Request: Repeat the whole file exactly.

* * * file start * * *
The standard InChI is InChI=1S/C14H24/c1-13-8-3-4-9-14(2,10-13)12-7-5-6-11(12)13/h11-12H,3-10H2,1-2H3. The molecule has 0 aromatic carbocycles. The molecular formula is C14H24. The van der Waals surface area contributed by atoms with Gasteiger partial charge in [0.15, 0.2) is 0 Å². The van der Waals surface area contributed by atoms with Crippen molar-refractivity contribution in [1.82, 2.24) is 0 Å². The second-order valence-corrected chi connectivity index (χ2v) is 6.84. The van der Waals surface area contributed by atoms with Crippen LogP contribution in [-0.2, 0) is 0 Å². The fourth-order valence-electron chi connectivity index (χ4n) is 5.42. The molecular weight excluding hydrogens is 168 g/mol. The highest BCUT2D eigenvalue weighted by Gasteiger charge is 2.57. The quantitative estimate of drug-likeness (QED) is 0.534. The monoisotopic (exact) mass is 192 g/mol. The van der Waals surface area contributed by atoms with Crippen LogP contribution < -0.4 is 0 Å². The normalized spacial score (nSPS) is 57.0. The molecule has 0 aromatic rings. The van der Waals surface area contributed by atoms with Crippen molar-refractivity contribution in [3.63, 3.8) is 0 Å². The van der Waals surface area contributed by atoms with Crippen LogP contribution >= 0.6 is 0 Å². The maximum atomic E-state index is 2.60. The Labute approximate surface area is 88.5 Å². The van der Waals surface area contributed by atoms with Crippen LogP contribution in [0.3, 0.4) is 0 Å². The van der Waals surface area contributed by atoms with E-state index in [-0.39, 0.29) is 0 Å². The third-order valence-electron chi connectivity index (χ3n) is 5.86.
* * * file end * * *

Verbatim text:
The standard InChI is InChI=1S/C14H24/c1-13-8-3-4-9-14(2,10-13)12-7-5-6-11(12)13/h11-12H,3-10H2,1-2H3. The molecule has 0 aromatic carbocycles. The molecular formula is C14H24. The van der Waals surface area contributed by atoms with Gasteiger partial charge in [0.15, 0.2) is 0 Å². The van der Waals surface area contributed by atoms with Crippen molar-refractivity contribution in [1.82, 2.24) is 0 Å². The second-order valence-corrected chi connectivity index (χ2v) is 6.84. The van der Waals surface area contributed by atoms with Crippen LogP contribution in [-0.2, 0) is 0 Å². The fourth-order valence-electron chi connectivity index (χ4n) is 5.42. The molecular weight excluding hydrogens is 168 g/mol. The highest BCUT2D eigenvalue weighted by Gasteiger charge is 2.57. The quantitative estimate of drug-likeness (QED) is 0.534. The monoisotopic (exact) mass is 192 g/mol. The van der Waals surface area contributed by atoms with Crippen LogP contribution < -0.4 is 0 Å². The normalized spacial score (nSPS) is 57.0. The molecule has 0 aromatic rings. The van der Waals surface area contributed by atoms with Crippen molar-refractivity contribution in [3.63, 3.8) is 0 Å². The van der Waals surface area contributed by atoms with Crippen LogP contribution >= 0.6 is 0 Å². The maximum atomic E-state index is 2.60. The Labute approximate surface area is 88.5 Å². The van der Waals surface area contributed by atoms with Crippen LogP contribution in [0.3, 0.4) is 0 Å². The van der Waals surface area contributed by atoms with E-state index in [-0.39, 0.29) is 0 Å². The third-order valence-electron chi connectivity index (χ3n) is 5.86.